God did not make the process of conversion in order be saved difficult for man to understand. The Gospel is the power of God unto salvation for all men everywhere. Thus God made it simple and easily understood by all. We have already established in these lessons that the word, the Gospel or New Testament, is indeed the word of God. The apostle Peter said of this word, "But the word of the Lord endureth for ever. And this is the word which by the gospel is preached unto you" (1 Peter ). Why did the apostles and preachers such as Philip preach that word? Peter explanation points to the new birth, "Being born again, not of corruptible seed, but of incorruptible, by the word of God, which liveth and abideth for ever" (1 Peter ). What Jesus explained with the words "shall be saved," Peter explained with the words "being born again." Moreover, Jesus taught that it is the "seed" that is planted in the heart (mind) of man that begets unto spiritual life. Hear Jesus, "Now the parable is this: The seed is the word of God.  Those by the way side are they that hear; then cometh the devil, and taketh away the word out of their hearts, lest they should believe and be saved.  They on the rock are they, which, when they hear, receive the word with joy; and these have no root, which for a while believe, and in time of temptation fall away.  And that which fell among thorns are they, which, when they have heard, go forth, and are choked with cares and riches and pleasures of this life, and bring no fruit to perfection.  But that on the good ground are they, which in an honest and good heart, having heard the word, keep it, and bring forth fruit with patience" (Luke 8:11-15).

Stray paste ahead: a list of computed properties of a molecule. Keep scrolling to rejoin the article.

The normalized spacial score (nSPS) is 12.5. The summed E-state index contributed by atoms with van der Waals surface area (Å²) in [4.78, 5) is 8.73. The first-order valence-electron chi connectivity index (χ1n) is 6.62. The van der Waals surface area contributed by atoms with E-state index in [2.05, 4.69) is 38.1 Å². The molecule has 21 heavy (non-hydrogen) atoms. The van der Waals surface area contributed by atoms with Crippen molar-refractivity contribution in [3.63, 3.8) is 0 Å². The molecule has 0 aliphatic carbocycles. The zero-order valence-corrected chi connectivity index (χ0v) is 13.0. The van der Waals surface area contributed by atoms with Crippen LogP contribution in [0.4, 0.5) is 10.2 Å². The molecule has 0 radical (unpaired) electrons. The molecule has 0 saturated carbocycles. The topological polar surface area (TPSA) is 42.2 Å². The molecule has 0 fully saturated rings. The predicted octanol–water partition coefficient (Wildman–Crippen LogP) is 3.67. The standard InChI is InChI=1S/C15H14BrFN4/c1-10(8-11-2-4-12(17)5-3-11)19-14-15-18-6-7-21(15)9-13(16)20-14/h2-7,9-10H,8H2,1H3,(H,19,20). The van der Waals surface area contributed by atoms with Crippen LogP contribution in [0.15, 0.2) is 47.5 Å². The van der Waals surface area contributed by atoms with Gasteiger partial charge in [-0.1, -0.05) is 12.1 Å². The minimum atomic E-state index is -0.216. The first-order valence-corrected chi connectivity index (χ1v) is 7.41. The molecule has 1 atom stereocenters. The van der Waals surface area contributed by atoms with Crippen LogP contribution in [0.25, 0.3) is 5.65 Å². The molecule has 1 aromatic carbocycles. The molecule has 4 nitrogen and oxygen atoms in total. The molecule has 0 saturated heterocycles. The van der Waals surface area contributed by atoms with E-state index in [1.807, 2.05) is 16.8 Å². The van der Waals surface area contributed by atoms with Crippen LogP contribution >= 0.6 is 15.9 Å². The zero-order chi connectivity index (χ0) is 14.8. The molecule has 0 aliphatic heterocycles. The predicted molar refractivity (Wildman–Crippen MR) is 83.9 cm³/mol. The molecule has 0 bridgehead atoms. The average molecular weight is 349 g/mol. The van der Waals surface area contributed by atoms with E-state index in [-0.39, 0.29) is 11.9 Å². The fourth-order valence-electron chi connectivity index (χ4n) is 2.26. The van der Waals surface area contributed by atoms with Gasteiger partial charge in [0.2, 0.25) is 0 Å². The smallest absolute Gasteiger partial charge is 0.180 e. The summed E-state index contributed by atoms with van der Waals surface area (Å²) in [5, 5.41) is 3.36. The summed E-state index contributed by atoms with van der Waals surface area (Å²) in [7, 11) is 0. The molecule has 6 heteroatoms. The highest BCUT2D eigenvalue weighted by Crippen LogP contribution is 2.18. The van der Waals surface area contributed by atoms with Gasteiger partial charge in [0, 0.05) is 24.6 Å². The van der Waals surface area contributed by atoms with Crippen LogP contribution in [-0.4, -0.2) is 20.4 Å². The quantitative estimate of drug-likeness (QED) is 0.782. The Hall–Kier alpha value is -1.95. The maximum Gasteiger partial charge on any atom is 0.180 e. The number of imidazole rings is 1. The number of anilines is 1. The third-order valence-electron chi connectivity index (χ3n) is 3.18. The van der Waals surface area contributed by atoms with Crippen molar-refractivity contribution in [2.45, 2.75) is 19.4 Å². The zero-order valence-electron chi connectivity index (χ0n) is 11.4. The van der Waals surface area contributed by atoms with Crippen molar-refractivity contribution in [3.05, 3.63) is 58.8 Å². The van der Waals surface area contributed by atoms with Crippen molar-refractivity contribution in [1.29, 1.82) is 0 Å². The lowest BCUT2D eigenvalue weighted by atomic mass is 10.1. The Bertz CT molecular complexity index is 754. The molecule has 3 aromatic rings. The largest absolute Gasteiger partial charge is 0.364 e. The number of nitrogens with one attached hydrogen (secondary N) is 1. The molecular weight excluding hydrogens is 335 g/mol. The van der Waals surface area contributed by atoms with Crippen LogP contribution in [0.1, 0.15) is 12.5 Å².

One important aspect of conversion concerns knowing how faith in Christ comes. The eunuch willingly confessed his belief in the deity of Jesus as God's Son. But how did he learn this? By hearing the word preached. What he heard preached was "Christ." The word "Messiah" translated means "Christ" - John 1:41. Jesus is the Christ, the Son of God. The New Testament teaches us that faith comes by hearing God's word (Romans ). The gospel is the power of God unto salvation (Rom. ). Thus the word is the "seed" that is planted that produces faith in Jesus as the Christ, the Son of God. Simple enough thus far!
The eunuch's faith led to his obedience,
and read the account of his conversion again in Acts 8:26-40. Read it with the
understanding that this was given so one might know "today" what they
should do to be saved. The eunuch heard,
believed, and was baptized. Let's compare this with the conversion of those at
The definition of "baptized" (Acts , 38)
We have already emphasized that Philip preached Christ to the eunuch. In doing so he taught about baptism being necessary for salvation. This is shown by necessary inference from the student's own question which was posed as a result of having been taught. The word "baptized" in our texts is defined as the word "BAPTISMA, baptism, consisting of the process of immersion, submersion and emergence…" ("An Expository Dictionary of New Testament Words," by W. E. Vine). The idea presented in baptism is that of immersion or burial in water. The element is water. In fact, water is the only physical element involved in one's conversion to Christ. When one is scripturally baptized there is enough water to immerse them completely. We read in the eunuch's conversion that "… they went down both into the water, both Philip and the eunuch; and he baptized him" and then they came up out of the water (Acts ).